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Knossos & the Prophets of Modernism$
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Cathy Gere

Print publication date: 2009

Print ISBN-13: 9780226289533

Published to Chicago Scholarship Online: March 2013

DOI: 10.7208/chicago/9780226289557.001.0001

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Psyche's Labyrinth, 1919–1941

Psyche's Labyrinth, 1919–1941

Chapter:
(p.141) V Psyche's Labyrinth, 1919–1941
Source:
Knossos & the Prophets of Modernism
Publisher:
University of Chicago Press
DOI:10.7208/chicago/9780226289557.003.0006

This chapter concentrates on the interwar period, looking at Arthur Evans's work in relation to modernist art, literature, and psychoanalysis, taking as its central motif his reconstruction of the cult of the butterfly soul. In the immediate aftermath of the Great War, ancient Crete was recreated in the image of a decadent civilization devoured by its own weakness. By the time the bombs were raining down on London, Crete had become the archetype of a lost pacifist paradise. Sigmund Freud's prophetic 1939 meditation on the roots of anti-Semitism is considered. Evans's excavations at Knossos made their first mark on Hilda Doolittle's work. Doolittle's archaeological literalism invoked an even more esoteric range of archetypes and essences. By declaring that Knossos showed the truth in myth, Evans emphasized yet again the fairytale quality of his legacy.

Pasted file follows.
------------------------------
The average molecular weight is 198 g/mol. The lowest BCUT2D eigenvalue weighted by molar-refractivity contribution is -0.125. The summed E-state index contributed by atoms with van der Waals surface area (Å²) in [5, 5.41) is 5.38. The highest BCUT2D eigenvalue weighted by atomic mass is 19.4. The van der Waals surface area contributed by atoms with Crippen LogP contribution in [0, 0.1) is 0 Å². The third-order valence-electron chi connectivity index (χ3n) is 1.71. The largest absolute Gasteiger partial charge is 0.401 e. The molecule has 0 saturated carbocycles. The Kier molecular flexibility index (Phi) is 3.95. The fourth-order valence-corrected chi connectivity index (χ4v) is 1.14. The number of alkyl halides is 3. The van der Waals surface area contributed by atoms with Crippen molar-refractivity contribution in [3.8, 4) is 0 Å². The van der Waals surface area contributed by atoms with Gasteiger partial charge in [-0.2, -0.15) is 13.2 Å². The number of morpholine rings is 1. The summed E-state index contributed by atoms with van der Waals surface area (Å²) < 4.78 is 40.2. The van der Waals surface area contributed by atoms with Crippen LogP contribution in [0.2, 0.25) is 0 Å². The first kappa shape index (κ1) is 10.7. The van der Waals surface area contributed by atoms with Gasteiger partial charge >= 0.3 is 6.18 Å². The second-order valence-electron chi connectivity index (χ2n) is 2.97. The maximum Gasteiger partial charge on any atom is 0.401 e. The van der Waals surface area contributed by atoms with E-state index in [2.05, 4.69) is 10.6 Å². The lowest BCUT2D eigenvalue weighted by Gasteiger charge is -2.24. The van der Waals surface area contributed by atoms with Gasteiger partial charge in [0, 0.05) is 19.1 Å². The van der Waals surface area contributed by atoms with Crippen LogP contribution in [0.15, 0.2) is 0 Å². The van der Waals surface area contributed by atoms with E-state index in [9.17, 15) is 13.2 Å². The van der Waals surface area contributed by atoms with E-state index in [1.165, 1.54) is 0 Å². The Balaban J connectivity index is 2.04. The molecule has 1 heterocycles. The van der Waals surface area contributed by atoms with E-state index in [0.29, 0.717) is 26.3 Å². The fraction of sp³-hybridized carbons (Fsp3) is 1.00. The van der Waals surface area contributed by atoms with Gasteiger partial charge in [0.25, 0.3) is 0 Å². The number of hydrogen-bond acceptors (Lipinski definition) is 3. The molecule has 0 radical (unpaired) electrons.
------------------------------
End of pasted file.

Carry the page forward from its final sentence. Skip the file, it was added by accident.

Keywords:   Arthur Evans, modernist art, literature, psychoanalysis, Great War, Crete, Sigmund Freud, Knossos, Hilda Doolittle

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